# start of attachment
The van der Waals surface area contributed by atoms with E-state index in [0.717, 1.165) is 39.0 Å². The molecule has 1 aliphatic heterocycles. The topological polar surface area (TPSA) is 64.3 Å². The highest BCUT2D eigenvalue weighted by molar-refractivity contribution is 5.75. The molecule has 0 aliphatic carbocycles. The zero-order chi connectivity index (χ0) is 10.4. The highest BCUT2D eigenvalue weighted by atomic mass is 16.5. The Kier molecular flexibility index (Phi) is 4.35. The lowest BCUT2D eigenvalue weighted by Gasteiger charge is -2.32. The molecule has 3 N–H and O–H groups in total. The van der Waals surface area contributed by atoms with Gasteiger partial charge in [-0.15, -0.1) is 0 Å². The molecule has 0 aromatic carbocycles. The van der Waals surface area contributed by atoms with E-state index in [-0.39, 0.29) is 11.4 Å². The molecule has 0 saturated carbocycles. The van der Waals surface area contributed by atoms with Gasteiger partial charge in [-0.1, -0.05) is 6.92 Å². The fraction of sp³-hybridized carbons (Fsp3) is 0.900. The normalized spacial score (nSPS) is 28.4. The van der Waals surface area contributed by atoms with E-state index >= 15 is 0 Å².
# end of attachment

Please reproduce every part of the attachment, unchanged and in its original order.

The van der Waals surface area contributed by atoms with E-state index in [0.717, 1.165) is 39.0 Å². The molecule has 1 aliphatic heterocycles. The topological polar surface area (TPSA) is 64.3 Å². The highest BCUT2D eigenvalue weighted by molar-refractivity contribution is 5.75. The molecule has 0 aliphatic carbocycles. The zero-order chi connectivity index (χ0) is 10.4. The highest BCUT2D eigenvalue weighted by atomic mass is 16.5. The Kier molecular flexibility index (Phi) is 4.35. The lowest BCUT2D eigenvalue weighted by Gasteiger charge is -2.32. The molecule has 3 N–H and O–H groups in total. The van der Waals surface area contributed by atoms with Gasteiger partial charge in [-0.15, -0.1) is 0 Å². The molecule has 0 aromatic carbocycles. The van der Waals surface area contributed by atoms with E-state index in [-0.39, 0.29) is 11.4 Å². The molecule has 0 saturated carbocycles. The van der Waals surface area contributed by atoms with Gasteiger partial charge in [-0.1, -0.05) is 6.92 Å². The fraction of sp³-hybridized carbons (Fsp3) is 0.900. The normalized spacial score (nSPS) is 28.4. The van der Waals surface area contributed by atoms with E-state index >= 15 is 0 Å².